Encourage them, but let them miss their goal: If your child is struggling to make the suggested amount for their group, don’t feel like you have to step in or make a bigger personal donation than you’d like to help them reach their numbers. Turn this into a teaching moment. Offer tips for how they could improve, but also let them know that fundraisers don’t always meet their goals. These goals are important because they give us something to reach for, but as long as they’re raising some money, that’s the most important thing. Money doesn’t equal success, so challenge your kids to think about the connections they’ve made, the skills they’ve learned, the fun they’re had, and what a difference the money they have raised can make.

Help them learn from the fundraising process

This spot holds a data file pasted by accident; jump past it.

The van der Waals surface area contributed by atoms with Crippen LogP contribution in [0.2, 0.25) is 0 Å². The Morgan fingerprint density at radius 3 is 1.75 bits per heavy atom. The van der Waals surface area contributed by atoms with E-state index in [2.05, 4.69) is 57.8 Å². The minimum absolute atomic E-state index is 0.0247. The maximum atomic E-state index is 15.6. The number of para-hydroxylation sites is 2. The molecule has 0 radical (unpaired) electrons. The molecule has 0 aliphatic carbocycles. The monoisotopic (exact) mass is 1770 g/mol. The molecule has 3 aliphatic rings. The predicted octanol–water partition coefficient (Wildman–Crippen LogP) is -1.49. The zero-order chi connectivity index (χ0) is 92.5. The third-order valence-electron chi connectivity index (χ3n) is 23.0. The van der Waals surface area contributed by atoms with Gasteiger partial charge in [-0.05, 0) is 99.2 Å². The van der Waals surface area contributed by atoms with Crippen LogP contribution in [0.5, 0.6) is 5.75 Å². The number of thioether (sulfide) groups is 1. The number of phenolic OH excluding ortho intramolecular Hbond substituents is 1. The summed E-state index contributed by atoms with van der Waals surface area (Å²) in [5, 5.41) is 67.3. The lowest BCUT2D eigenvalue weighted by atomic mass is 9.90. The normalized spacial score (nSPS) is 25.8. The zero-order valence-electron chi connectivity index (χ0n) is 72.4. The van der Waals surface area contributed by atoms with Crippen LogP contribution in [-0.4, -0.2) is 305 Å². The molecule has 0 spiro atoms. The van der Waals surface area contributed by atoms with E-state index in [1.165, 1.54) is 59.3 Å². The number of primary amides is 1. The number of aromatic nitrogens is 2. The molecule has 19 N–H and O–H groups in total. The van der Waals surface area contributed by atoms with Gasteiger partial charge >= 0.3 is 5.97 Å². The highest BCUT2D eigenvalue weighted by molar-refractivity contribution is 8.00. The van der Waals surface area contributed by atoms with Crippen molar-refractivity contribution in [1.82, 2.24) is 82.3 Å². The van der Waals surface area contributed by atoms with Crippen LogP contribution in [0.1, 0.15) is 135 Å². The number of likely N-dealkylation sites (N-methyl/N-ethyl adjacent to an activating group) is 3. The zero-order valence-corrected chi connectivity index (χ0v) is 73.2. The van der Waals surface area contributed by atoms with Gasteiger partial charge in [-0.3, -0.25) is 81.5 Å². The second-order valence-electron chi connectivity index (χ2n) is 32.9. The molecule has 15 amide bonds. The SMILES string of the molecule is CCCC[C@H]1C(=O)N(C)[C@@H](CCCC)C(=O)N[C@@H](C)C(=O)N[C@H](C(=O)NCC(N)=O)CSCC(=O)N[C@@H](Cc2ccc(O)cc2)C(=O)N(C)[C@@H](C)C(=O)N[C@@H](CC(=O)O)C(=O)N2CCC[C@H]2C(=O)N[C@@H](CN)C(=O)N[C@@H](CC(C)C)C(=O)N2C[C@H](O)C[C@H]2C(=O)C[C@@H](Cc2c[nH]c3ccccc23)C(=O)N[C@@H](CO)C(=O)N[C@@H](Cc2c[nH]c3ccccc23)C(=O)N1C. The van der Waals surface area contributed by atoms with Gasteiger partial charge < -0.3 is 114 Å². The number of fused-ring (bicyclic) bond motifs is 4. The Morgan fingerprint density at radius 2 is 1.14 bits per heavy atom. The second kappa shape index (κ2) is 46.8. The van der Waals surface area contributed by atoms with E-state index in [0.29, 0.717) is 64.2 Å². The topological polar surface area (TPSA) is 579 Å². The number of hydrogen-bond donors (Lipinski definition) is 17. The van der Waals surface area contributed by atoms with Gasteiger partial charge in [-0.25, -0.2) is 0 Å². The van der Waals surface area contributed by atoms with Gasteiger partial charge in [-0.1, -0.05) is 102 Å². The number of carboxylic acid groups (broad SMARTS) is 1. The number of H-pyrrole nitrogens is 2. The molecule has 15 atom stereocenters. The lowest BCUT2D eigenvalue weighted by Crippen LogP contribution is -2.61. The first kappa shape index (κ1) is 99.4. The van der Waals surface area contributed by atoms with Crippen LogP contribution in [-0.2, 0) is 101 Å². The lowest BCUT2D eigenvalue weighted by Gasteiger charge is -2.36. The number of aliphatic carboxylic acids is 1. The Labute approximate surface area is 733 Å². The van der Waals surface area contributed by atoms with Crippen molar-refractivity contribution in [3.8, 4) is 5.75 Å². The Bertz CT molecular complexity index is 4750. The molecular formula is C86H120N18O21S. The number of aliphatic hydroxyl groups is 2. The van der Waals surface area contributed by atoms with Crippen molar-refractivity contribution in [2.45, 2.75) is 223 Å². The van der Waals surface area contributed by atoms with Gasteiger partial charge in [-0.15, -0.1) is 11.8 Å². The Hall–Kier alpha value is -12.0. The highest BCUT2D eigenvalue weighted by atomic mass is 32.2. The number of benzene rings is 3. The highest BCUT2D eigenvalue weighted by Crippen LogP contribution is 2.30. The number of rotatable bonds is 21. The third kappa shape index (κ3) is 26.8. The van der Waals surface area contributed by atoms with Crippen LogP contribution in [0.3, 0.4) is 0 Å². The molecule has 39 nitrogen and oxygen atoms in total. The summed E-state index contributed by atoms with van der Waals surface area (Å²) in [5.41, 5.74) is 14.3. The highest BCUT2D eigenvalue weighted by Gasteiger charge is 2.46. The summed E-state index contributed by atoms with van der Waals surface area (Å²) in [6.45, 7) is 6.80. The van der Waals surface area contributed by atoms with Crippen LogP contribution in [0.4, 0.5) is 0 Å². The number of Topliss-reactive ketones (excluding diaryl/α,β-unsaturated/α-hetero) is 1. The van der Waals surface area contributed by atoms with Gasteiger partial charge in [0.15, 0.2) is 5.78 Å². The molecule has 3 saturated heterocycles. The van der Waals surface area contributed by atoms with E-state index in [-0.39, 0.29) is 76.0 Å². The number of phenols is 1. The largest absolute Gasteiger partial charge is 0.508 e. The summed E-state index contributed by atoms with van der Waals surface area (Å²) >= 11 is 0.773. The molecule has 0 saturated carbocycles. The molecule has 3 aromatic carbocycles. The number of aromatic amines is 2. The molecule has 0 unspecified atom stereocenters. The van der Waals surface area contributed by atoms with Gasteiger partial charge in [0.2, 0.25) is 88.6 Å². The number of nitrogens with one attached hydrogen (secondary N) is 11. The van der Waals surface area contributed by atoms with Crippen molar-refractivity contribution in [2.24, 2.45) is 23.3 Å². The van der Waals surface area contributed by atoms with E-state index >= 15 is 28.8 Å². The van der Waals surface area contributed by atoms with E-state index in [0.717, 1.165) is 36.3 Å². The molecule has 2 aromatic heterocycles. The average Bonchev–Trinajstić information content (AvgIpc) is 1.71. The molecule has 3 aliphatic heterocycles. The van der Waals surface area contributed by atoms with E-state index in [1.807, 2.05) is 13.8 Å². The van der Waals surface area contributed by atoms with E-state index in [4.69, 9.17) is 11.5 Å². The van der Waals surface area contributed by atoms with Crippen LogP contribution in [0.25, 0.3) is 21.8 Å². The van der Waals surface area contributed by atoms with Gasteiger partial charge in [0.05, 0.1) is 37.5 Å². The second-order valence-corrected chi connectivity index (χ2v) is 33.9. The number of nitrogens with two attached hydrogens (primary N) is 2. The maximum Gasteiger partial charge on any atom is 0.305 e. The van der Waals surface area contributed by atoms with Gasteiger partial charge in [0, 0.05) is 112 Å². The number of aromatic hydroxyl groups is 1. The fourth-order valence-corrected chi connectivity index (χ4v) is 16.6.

Participating in a fundraiser should help kids learn, not feel frustrated. Hopefully your child’s fundraising group already completes some version of an end-of-fundraiser assessment, but this is something you and your child can also do together. Talk about what tasks were most challenging and which ones came easy to them. Discuss what they could have done better and how they can improve in those areas. Did they stick to their schedule? Did they procrastinate and not meet their goal because of it? Were they hesitant to reach out to strangers? These are easy mistakes to make, and there’s no shame in them. By talking through these points, you can frame them as areas to work on and things that will make their next fundraiser a huge success. Now that they’ve experienced this fundraiser and its challenges, they’ll be even better prepared for the next one. Soon enough, they’ll be fundraising experts.